Product vs packaging.
Is the packaging simply something to be taken at face-value, or is it a symbol of something more important? Something more “make-or-break”.
These are the thoughts rushing through my head as I debate one of the most pressing issues in Trump’s America—Namely, Trident v Orbit gum. Or maybe I just have too much free time on my hands…
As a kid in 1980s suburban New Jersey, Trident had always been in my blood. Or maybe that was just metabolized sorbitol.
At any rate, my mom loved it. The cinnamon kind. The flavor never seemed to dissipate, a fact that she often impressed upon me. Trident was the best gum because the flavor was the longest lasting. Simple math, really. A ratio of flavor intensity (‘x’ axis) over time (‘y’ axis).
Through her, Trident had become my breath-freshening agent of choice. Occasionally, I’d dabble in Altoids, sometimes I’d be naughty and sugar it up with some Doublemint or Juicy Fruit, but I’d always been a Trident man at heart.
As an adult, I’d usually buy Original or Wintergreen or perhaps the Minty Sweet Twist, if I was bored. Since my career has always featured some sort of role that demanded face-to-face interaction with clients, partners or investors, skunky breath is obviously a big no-no. Verboten. Not a good look.
Not surprisingly, I always have a pack of gum in my pocket. For years it was Trident. But now… I’ve divorced them. It’s over between us. We’ve consciously uncoupled, to use the parlance of our times. I’ve switched to Orbit: The gum of the 21st century*.
Why? Did Trident change the recipe? (Not sure, really. Don’t care, frankly.) Did Orbit simply emerge from the gates of the new millenium with some mind-blowing product that boasted even longer-lasting flavor?
No, no, and no.
As far as I can tell, Trident tastes the same today as it always has and the flavor still lasts longer than most other options.
While Orbit was marketed in the early 2000s as the gum for a new generation not afraid of a little loose language, it was relatively gimmick-less compared to some of the others that followed shortly thereafter (I’m looking at you Ice Cubes.)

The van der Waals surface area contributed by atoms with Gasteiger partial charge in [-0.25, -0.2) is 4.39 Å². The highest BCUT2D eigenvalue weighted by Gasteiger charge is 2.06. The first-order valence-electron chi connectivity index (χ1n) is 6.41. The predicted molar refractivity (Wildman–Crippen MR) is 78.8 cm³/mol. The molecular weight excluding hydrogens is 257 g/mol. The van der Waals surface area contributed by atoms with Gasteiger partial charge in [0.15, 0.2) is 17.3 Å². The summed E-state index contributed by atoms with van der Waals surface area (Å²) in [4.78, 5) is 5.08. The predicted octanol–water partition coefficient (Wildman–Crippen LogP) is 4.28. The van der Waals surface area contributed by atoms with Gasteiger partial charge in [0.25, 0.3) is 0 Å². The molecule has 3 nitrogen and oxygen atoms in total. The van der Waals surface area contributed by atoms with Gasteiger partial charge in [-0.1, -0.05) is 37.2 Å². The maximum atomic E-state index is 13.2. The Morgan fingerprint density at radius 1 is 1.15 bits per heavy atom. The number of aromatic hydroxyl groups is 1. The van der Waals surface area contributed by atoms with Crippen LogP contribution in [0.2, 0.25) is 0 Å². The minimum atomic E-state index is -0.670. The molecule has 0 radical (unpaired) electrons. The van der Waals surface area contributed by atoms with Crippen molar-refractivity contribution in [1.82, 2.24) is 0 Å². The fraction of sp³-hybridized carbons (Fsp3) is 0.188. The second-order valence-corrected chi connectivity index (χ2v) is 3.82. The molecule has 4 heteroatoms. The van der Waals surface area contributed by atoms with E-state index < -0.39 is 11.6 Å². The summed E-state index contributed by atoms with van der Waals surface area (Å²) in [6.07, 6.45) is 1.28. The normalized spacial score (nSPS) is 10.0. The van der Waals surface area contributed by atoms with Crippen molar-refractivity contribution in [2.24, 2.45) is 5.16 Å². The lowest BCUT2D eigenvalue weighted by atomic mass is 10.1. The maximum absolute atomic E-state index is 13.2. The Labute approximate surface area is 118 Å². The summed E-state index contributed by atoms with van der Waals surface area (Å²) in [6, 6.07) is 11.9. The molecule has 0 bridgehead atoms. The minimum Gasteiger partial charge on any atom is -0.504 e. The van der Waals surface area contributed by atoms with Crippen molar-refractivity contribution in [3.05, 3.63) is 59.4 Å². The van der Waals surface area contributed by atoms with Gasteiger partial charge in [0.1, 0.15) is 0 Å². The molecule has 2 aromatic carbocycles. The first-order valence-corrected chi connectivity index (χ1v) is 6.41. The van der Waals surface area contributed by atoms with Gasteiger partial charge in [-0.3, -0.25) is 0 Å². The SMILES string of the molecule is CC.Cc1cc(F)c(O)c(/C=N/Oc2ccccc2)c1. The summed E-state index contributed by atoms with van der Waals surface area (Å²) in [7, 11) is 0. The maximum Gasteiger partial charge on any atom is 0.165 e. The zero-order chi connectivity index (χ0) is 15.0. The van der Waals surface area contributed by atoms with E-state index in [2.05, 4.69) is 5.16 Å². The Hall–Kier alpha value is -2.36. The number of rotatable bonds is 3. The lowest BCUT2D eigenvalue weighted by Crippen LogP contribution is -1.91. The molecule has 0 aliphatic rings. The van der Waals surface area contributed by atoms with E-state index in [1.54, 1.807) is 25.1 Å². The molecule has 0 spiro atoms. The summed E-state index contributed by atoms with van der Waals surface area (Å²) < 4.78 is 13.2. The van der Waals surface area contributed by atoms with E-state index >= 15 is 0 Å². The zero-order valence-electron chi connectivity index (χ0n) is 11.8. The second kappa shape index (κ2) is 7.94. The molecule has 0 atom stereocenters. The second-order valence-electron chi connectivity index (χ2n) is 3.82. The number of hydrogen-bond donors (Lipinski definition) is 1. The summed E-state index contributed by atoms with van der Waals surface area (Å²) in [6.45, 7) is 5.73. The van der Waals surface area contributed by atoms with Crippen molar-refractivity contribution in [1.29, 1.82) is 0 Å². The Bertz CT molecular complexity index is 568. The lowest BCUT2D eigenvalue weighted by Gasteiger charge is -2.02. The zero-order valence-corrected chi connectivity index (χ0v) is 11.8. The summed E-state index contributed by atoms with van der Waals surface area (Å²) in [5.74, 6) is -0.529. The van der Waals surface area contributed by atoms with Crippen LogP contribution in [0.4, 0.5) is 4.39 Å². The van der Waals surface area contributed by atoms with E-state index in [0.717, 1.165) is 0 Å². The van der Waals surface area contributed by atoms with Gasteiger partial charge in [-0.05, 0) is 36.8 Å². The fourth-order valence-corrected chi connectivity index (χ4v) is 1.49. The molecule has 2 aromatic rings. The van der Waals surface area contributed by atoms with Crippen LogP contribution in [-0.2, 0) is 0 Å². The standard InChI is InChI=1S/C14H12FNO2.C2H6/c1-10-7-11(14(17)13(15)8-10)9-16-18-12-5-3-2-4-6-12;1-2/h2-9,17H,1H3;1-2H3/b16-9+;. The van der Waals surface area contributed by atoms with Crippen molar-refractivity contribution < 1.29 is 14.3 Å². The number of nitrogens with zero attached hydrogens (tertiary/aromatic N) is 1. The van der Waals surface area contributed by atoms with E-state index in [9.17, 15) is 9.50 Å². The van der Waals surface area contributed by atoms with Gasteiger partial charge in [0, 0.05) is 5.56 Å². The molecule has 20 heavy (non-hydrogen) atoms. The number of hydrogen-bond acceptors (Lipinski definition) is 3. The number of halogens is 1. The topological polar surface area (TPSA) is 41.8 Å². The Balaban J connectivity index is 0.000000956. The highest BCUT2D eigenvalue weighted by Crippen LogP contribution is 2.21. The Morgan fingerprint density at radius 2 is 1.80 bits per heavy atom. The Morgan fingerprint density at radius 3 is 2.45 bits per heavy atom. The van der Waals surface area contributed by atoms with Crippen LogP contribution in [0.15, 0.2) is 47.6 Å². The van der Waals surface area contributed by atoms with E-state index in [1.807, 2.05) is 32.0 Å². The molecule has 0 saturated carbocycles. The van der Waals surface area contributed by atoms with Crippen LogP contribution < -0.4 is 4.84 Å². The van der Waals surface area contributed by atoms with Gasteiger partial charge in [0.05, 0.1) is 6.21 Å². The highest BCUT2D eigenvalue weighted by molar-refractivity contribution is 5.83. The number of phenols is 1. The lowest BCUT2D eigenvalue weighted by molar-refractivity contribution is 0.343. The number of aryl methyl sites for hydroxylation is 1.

Orbit was OK. Still is. Great? Meh. It’s fine.
So why the switch? Why abandon my heritage, my sorbitol bloodline, my youth?
One word. “Packaging.”
Now, let’s be clear. Trident has never excelled in this area. In the product vs packaging debate, they always want all-in on product.
It used to be 18 sticks wrapped in foil and covered in paper. After a few days bouncing around in a busy pocket, one of the two ends would invariably split leading some renegade pieces to make a run for it into the nooks and crannies before being mangled by my keys.
But it was all good. Pinch the foil at the end, fold it up, press it down. Water-tight? Negatory. But good enough? Sure.
Then ten-ish years ago, they evolved the packaging. Still looked the same, but now the foil was merely a ruse. It was a paper pack enveloping a meek foil-esque liner with a 2mm tab to keep it closed. If, of course, you could even get it open,.
Now, time itself had become the enemy of this gum (whose biggest claim to fame was its stamina, mind you). Within hours the flap would open, and I’d have a pocketful of lint-y gum (or MintyLintTM depending on your perspective).
This new packaging was so bad, in fact, that I felt forced to take it to the streets. Or to the tweets, at least…
As you can see in their response, I wasn’t the only “disgrunt”. But were they just placating me? Throwing me a virtual Milkbone to keep me from yapping? Unfortunately not, I’m afraid…
Shortly thereafter, they did in fact revise the packaging. And the newest packaging, you ask? Even worse!
Not only has the piece count dropped from 18 to 14 sticks (yes, I know Orbit is also 14 sticks), but the new packaging might as well be non-existent. We’re essentially looking at a front 7-pack [very] lightly glued to a back 7-pack that fold into each other with Trident’s patented 2mm tab keeping the band together. This thing never stood a chance.
I had enough. I jumped ship, and Benedict Arnold’ed over to Team Orbit. Far better packaging. Not rocket-science here. There’s nothing brilliant about this pack. It just gets the job done. Gum in pack; not in pocket. Lasts just long enough before I run out.
And the gum? As I said, “Meh. It’s fine.”
So. Product vs packaging? When it comes to gum: Packaging, natch.
Gum is a commodity. It’s not an iPhone. Would I become an Android guy if Apple suddenly hires the Trident Package People? Maybe not, but could there be some seemingly insignificant detail that they could alter in the future that may yield a similar defection? I sure hope not. Although, the glass back to the iPhone 11 sure seems dumb. You’re telling me that I now have two screens to crack instead of just the one? Ugh.
Brands, don’t be dumb. Sweat the small stuff. These things add up. Sometimes enough to tip the scales the other way. Sometimes it doesn’t matter if you have the better product if your competition is “good enough” and has a critical attribute in its favor.
In the great product vs packaging debate, don’t be Trident!
And Trident, if you’re listening… there’s still time to win me back. Don’t be dumb. Sweat the small stuff. Fix the packaging.
In researching this article, I came to realize that low and behold, Orbit gum (owned by Wrigley/Mars) has been around since 1899. That’s not a type-o.
It had a long history of falling in and out of production before finally remerging in 2001 after a ~20 year hiatus during my formative gum-chewing years.
Trident (owned by Cadbury/Mondelez) didn’t hit shelves until 1964.
And no, “The gum of the 21st Century” was never Orbit’s slogan.